While much recent work in mobile robotics focuses on developing algorithms for mapping and localization, the neuroscience community is trying to understand how animals and humans map their environment and localize themselves. These mostly independent efforts are highly complementary and combining them should be beneficial for both fields. We propose to explore the connections between state of the art algorithms in this area in robotics and in neuroscience.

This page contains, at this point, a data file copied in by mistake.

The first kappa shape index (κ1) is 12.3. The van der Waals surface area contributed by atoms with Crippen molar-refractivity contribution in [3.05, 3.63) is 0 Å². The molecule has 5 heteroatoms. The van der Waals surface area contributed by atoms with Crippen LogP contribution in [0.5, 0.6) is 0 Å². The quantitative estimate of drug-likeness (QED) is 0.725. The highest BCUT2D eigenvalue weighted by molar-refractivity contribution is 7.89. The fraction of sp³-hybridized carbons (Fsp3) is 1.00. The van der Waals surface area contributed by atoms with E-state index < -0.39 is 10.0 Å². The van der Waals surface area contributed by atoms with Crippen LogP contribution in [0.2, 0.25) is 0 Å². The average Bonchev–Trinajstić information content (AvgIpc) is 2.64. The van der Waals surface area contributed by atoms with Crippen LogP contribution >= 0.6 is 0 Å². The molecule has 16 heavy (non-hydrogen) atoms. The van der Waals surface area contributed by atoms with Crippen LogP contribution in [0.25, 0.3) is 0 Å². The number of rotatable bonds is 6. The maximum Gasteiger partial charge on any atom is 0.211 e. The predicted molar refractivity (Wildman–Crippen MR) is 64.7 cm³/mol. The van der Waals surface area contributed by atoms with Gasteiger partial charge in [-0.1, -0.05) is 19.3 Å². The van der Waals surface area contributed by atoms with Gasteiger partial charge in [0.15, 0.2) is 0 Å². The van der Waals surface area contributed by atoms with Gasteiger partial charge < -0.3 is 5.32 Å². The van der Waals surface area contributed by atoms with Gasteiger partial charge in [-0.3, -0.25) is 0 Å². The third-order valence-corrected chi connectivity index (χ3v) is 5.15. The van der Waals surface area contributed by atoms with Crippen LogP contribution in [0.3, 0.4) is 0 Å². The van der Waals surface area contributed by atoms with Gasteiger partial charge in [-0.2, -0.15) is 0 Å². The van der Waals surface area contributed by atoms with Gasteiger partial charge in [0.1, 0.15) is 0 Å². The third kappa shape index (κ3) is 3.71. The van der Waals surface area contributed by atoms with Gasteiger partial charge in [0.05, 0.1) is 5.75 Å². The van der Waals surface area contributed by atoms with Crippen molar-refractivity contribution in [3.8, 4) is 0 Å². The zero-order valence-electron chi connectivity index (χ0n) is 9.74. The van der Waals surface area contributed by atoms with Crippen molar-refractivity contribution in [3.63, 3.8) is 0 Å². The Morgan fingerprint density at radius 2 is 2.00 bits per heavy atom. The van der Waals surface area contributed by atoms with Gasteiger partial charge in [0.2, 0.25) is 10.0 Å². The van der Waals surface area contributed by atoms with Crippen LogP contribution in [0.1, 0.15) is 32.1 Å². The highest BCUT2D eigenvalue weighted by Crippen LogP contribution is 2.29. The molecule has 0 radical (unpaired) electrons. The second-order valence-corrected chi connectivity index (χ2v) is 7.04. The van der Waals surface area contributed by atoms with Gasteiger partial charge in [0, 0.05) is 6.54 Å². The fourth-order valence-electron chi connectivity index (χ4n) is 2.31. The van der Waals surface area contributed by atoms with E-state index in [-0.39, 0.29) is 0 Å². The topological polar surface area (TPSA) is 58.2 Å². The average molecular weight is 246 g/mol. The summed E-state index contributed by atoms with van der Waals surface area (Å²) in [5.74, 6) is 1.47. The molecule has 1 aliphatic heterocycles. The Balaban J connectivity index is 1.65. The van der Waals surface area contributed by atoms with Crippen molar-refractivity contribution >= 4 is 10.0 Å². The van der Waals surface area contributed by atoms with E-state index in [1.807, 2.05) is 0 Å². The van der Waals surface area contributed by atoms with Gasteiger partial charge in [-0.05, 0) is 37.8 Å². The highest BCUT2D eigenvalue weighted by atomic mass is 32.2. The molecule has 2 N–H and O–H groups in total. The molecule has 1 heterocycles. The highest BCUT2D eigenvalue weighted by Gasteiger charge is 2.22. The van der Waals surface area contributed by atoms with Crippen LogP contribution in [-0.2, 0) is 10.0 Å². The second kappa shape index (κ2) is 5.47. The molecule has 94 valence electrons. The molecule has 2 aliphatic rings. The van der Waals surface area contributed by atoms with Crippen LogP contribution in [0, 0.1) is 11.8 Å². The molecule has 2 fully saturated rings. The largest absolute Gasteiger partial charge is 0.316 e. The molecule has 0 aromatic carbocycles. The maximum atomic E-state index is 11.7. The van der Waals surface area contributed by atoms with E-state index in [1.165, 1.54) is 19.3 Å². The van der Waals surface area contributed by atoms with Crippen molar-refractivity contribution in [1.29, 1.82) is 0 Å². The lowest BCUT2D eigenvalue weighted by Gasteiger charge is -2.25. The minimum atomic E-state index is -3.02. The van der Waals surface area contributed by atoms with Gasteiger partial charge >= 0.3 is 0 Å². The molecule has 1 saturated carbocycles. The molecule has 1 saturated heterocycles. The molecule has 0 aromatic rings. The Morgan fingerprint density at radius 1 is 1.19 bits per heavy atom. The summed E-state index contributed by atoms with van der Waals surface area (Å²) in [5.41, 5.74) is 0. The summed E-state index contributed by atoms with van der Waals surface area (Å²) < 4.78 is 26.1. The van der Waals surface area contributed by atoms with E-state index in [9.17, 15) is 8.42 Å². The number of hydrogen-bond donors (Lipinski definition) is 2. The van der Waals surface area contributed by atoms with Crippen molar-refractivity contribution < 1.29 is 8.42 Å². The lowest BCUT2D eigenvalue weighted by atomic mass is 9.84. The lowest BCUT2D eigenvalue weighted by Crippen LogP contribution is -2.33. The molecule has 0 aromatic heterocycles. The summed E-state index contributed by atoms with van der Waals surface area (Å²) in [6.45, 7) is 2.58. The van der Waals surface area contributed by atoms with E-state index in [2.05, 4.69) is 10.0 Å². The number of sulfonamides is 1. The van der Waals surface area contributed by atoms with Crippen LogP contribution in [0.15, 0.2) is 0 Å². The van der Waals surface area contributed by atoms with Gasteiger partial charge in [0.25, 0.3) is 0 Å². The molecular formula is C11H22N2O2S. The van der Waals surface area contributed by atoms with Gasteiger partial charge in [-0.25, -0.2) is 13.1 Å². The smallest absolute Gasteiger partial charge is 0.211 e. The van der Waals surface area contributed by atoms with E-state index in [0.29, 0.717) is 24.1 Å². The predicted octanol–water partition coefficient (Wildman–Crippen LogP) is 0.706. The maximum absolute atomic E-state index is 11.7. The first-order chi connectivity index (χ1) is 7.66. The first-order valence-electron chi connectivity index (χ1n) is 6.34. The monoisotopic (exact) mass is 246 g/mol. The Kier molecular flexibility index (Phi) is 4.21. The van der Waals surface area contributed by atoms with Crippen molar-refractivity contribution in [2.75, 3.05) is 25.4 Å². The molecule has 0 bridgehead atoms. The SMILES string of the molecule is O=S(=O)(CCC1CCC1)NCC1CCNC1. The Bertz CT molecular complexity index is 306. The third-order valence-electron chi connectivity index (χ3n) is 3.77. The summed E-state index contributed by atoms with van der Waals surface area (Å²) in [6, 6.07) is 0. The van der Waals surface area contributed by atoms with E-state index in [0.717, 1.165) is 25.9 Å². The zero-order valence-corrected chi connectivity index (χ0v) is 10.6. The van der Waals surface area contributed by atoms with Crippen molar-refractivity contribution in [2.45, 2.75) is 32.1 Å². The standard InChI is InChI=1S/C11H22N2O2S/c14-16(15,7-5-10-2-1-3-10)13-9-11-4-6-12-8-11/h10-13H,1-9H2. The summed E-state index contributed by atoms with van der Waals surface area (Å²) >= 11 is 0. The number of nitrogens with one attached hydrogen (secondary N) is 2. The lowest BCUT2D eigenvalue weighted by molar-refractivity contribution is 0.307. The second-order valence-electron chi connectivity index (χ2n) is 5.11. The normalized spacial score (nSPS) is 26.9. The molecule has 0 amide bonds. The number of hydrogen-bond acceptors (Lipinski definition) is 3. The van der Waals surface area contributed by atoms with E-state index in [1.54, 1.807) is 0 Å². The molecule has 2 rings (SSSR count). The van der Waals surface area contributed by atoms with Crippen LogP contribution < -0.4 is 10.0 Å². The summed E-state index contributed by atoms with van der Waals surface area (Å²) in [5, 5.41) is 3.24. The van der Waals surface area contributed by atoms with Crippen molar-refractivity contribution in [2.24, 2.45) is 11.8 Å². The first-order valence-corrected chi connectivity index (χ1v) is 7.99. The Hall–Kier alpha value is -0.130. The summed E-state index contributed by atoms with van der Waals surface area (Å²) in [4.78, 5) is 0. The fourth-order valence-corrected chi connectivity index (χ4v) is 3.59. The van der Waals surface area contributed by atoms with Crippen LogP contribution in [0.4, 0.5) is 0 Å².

In mobile robotics, this problem is called simultaneous localization and mapping (SLAM) and has been the subject of much activity over the last 15 years. In neuroscience, significant progress has recently been made in understanding some of the mechanisms of the brain that deal with ocalization and mapping. We propose to investigate connections between current SLAM ormulations, in particular the pose graph, and neurophysiological models such as grid nd place cells. We also propose to directly investigate the interaction between grid and lace cells in behaving animals through optogenetic manipulation of grid cell spatial firing properties.